Self-Selection Implies That Most People Receive the Therapy That Best Suits Them?

At the conclusion of the 14-month trial in the MTA, the original randomization of treatment assignment was abandoned. It’s possible that those who preferred medicine and those who believed that psychological counseling was helpful chose to continue getting it. It would therefore be expected that you would eventually acquire the therapy that best suits your needs and see results that are comparable if you were to receive good advice and manage to put it into practice. The therapeutic implication would be to provide continuing guidance, supervision, and experimentation with different approaches to intervention. Administrative restrictions cannot be used as a justification for denying young people access to a range of therapies or preventing them and those in charge of them from choosing and arranging the sequence in which those therapies are administered.

Continued Benefit of Interventions Might Require Very Careful Control of Therapies?

Following a 14-month trial in the MTA, the well planned behavioral and pharmaceutical interventions were no longer effective. If they had been properly implemented and regulated, they might have had some long-term benefits (Coghill & Set, 2015).

Although this would be prohibitively expensive, it would have clear therapeutic implications for the slow loss of efficacy. Furthermore, a key element of the careful monitoring of the MTA medication was the steady increase in dosage. Perhaps this is related to the fact that the treated group’s long-term findings showed a decreased rise in height and weight (Swanson et al., 2007, 2017).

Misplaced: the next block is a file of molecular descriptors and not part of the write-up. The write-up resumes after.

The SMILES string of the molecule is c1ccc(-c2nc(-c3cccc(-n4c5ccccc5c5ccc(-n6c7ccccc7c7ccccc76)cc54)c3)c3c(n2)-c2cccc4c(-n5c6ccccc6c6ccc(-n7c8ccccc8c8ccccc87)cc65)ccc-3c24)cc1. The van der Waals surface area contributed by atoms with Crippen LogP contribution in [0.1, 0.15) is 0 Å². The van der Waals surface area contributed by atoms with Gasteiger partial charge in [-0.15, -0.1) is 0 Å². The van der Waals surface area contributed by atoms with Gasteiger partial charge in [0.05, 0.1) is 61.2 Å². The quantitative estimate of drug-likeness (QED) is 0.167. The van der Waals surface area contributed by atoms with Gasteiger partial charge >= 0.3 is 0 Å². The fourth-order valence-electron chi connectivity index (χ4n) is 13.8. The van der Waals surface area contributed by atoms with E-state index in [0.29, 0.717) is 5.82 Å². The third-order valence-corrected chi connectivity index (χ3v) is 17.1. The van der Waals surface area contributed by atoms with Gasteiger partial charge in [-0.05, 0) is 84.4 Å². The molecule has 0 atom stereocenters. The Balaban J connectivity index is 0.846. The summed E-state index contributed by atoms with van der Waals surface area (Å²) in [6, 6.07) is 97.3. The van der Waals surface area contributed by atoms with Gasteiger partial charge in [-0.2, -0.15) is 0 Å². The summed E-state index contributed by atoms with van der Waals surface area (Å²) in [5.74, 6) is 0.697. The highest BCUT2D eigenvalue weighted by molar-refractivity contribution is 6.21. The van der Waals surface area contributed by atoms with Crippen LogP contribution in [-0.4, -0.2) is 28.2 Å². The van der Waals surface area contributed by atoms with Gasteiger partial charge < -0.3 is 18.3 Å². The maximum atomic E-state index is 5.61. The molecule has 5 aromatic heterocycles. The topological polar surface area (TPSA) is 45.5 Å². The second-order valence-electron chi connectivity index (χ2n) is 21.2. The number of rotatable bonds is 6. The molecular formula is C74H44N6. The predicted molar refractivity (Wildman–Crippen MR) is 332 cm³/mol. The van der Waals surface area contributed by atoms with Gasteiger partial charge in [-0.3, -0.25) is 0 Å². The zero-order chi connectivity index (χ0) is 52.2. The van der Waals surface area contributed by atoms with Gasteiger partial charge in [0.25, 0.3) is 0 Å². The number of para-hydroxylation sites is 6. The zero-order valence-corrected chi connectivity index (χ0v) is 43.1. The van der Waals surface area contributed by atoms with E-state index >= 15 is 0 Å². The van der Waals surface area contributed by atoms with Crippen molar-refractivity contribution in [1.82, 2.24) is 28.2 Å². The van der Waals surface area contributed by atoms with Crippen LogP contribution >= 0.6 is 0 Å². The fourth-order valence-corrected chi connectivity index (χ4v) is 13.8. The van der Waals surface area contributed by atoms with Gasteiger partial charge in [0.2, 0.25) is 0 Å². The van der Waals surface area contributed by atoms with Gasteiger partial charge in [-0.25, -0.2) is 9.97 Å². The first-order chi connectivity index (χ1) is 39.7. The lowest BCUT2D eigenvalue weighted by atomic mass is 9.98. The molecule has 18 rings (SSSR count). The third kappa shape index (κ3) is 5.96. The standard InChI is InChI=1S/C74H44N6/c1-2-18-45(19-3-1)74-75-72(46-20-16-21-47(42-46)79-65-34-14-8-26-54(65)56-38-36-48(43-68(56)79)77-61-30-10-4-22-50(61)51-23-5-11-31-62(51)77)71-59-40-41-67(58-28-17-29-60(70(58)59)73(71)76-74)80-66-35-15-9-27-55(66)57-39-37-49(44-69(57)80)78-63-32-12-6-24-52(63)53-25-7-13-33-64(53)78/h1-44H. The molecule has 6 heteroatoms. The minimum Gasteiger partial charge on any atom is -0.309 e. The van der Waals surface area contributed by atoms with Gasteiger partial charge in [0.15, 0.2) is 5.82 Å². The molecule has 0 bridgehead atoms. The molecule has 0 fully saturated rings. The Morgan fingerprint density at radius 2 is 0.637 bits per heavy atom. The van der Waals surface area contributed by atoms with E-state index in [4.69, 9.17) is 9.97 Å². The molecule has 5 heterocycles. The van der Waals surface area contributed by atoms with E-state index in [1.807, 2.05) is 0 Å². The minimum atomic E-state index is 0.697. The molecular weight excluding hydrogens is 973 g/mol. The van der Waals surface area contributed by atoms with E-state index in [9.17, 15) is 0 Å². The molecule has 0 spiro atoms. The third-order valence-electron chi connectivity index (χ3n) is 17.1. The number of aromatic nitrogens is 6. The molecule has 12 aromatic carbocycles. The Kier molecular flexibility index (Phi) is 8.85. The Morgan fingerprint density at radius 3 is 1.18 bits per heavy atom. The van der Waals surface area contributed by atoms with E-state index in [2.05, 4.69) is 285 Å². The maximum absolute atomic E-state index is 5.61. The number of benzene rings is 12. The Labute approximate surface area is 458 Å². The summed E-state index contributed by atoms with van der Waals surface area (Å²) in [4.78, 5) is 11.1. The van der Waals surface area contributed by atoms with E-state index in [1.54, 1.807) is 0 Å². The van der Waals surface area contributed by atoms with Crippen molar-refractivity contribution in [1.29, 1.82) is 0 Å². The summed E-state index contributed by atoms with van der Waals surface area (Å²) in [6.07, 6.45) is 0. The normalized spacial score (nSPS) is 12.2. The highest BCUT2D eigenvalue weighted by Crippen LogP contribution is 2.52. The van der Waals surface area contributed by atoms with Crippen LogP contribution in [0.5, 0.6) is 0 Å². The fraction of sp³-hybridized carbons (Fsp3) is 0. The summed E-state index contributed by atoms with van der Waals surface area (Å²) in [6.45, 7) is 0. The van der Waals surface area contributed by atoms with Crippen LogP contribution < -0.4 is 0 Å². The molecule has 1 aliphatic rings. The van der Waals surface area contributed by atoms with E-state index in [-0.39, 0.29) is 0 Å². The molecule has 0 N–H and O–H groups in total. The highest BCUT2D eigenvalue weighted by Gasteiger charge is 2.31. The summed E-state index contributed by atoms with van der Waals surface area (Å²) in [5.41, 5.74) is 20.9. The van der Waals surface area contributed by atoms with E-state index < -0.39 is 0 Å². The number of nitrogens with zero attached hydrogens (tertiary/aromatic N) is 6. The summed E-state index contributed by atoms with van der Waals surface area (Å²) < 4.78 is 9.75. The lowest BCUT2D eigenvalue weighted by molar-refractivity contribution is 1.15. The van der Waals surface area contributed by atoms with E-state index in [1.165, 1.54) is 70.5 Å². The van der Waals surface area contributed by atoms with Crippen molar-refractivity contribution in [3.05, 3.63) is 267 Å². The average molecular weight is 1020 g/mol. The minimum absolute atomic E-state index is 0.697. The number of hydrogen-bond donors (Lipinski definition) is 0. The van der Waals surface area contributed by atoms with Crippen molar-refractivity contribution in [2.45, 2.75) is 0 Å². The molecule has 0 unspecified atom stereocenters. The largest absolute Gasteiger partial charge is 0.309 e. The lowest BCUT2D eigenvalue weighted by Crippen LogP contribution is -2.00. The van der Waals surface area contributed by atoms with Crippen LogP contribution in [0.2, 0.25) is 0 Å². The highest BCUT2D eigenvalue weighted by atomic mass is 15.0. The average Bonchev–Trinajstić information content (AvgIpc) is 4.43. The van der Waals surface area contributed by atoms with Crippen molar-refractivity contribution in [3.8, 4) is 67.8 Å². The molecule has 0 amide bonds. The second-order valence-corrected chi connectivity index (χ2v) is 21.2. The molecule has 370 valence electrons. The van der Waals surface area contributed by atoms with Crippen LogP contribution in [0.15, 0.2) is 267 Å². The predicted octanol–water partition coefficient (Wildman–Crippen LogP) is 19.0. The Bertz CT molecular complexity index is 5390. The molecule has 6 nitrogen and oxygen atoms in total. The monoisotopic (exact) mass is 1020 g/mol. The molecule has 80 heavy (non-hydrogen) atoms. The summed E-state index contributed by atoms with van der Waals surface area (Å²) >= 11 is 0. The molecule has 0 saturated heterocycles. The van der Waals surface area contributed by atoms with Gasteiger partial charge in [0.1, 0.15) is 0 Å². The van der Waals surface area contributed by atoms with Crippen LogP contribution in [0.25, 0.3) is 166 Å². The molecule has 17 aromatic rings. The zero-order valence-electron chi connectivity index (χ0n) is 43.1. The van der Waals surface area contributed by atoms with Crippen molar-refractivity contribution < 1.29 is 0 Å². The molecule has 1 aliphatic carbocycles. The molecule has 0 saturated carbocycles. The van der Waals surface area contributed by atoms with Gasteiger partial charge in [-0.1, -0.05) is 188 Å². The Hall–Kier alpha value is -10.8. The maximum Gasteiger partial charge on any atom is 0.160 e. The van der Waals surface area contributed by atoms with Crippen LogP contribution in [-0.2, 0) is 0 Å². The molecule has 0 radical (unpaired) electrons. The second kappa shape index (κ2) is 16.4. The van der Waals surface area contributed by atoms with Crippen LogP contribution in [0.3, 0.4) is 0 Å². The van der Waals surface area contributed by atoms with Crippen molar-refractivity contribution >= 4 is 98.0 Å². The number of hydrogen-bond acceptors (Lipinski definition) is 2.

The Effect of Medication Wears Off with Time?

Tolerance to psychostimulants is an anticipated feature based on their pharmacology. Clinical experience often dictates that a gradual increase in dosage is required to maintain efficacy. Neuroimaging of synaptic dopamine levels, as reported by Volkow et al. (2012), demonstrates that the increase resulting from single doses of a stimulant is substantially reduced after a year of medication compared to when the same patients were drug-naïve. High striatal dopamine transporter concentrations were formerly thought to be a diagnostic indicator for ADHD, but they have now been associated more with long-term treatment than with the condition itself (Fusar-Poli et al., 2012). This may be one of those systems that promotes tolerance.

Clinical Recommendations

We recommend using a customized approach because there is insufficient information available to determine the optimal length of medication. Patients often struggle to distinguish whether their “true self” with ADHD or what emerges when ADHD is under control, and the short-term effectiveness of the therapies creates existential problems. One of the effects is having to decide whether to take the medication every day or only when there are significant environmental demands for concentration and self-control. Most ADHD sufferers who simultaneously battle other types of disabilities and have to find a way to live with their disease while overcoming its limitations highly value a responsive consultation with a knowledgeable professional.

Cultural Attitudes

Public perceptions are influenced by the media, education, religious beliefs, political ideologies, and education. Attitudes toward therapies are sometimes influenced by perceptions of them as artificial or natural. I disagree with the notion that “psychological problems should not be treated physically” because I think problem-solving techniques shouldn’t always be centered on the underlying cause of the issue. What is really at play here is the question. Medicalization, in all its bad overtones, is not intrinsically wrong. 

What’s New?

Despite effective medication therapy, ADHD has a dismal long-term prognosis. A number of theories are put up to explain the apparent decline in medication efficacy. One possible explanation for the situation is the emergence of pharmacological tolerance.


It is important for scientists and medical professionals to acknowledge how medication efficacy declines with time and look for solutions.

This essay is based on a retirement speech given by Professor Dittman in Mannheim.